The conflict with the Islamic State has created numerous crises in Iraq, not the least of which is an astronomical number of people left homeless.  As of June 2015 more than 4 million Iraqis have been forced to leave their homes and cities, accounting for one tenth of the global displaced population. While many Internally Displaced Persons (IDPs) in Iraq have been absorbed by cities and are renting homes or living with host families, a significant portion have ended up in camps - large tent communities struggling to gain access to economic and humanitarian resources. In Iraqi Kurdistan, governments and civil society organizations (CSOs) struggle to address the needs of the displaced communities, many of whom come from Anbar, Ninewah, and Diyala.

People supporting the camps express frustration over the lack of information about the IDPs in their region. While some high-level data is collected on IDP camps, both civil society and government groups in Iraq routinely lack information about the demographic, health, and economic  status of displaced people to help them determine their priorities and plan their engagements. Fortunately, civil society organizations and governments can capture and share this data if they have access to the proper tools.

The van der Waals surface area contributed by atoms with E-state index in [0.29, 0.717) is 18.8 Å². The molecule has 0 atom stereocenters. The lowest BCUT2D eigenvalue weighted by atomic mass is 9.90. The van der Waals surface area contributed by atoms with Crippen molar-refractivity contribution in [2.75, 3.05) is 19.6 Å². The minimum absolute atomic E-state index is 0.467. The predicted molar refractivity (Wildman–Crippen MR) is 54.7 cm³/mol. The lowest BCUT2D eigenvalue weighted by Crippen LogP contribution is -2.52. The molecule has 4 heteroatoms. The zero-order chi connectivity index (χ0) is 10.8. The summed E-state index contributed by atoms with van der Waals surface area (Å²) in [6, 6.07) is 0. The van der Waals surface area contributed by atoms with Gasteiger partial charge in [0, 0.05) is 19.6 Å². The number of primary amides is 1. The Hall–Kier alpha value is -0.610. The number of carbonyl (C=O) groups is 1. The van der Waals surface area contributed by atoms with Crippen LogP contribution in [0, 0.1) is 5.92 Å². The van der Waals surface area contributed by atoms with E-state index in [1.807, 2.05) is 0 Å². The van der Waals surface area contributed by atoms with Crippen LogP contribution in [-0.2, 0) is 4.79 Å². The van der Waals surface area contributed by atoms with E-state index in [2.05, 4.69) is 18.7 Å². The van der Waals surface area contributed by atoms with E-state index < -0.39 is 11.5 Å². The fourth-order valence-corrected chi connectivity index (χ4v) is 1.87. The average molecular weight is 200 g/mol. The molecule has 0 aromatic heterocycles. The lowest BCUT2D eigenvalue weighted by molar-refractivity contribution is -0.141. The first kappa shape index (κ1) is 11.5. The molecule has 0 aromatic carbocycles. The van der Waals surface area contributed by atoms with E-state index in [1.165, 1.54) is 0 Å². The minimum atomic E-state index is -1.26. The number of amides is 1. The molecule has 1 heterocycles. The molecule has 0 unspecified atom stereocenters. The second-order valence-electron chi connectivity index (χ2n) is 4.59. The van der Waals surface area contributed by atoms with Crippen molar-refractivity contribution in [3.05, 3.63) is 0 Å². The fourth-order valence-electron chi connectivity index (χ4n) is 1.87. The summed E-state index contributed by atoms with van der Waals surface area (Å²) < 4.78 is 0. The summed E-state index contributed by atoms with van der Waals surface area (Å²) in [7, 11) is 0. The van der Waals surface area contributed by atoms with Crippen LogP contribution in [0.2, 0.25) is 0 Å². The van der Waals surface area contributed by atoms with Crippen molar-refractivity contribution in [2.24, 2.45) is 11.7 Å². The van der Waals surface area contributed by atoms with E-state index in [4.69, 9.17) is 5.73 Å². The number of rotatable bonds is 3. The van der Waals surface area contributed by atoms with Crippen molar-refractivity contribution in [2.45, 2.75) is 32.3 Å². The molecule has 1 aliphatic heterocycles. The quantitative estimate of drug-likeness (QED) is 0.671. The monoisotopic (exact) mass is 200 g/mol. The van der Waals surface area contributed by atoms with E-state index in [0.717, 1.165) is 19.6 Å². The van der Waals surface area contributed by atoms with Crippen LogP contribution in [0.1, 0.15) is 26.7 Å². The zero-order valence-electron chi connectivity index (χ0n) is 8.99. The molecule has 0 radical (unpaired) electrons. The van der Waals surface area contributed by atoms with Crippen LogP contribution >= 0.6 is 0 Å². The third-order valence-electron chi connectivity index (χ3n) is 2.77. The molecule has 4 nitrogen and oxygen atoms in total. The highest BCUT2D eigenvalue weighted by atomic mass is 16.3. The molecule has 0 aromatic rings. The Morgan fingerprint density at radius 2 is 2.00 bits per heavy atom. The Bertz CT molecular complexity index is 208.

IOM's Displacement Tracking Matrx in Iraq
I
OM's Displacement Tracking Matrx in Iraq

PeaceTech Exchanges in Iraq

PeaceTech Exchanges in Iraq (PTXs) are workshops designed to connect CSOs and government reps with technologies that enable data capture and analysis as well as communication for better, more effective governance. Since September 2013, PeaceTech Exchanges have trained nearly 300 civil society organizations (CSOs) and 70 government employees  from across Iraq on low-cost, easy-to-use media and data tools.

In May of 2015, the PeaceTech Exchanges hosted a workshop in Sleimani, Iraq. Addressing the needs of IDPs emerged as a central issue to both civil society and government participants. These groups quickly identified low-cost, easy-to-use technologies to service their work with IDPs. Among the most popular tools that CSOs selected were KoBo Toolbox and Storymaker.

New Tools for New Projects

Developed by the Harvard Humanitarian Society, KoBo Toolbox allows people to easily create survey forms for to collect  information. Once a KoBo survey page has been loaded on a laptop or smartphone, it can be used to collect information in areas without access to the Internet. Data is stored locally on the device until a connection is available, then uploaded to an online service with analytical tools. The tool has changed the way many PTX CSOs collect information. “We're able to re-use the technology KoBoToolbox in multiple projects,” said the KWA, “because it is low cost and reduces the amount of time required to collect and save necessary data… Regarding our use of this technology it is the most important lesson that we learned from and can use it in future projects to facilitate our work.”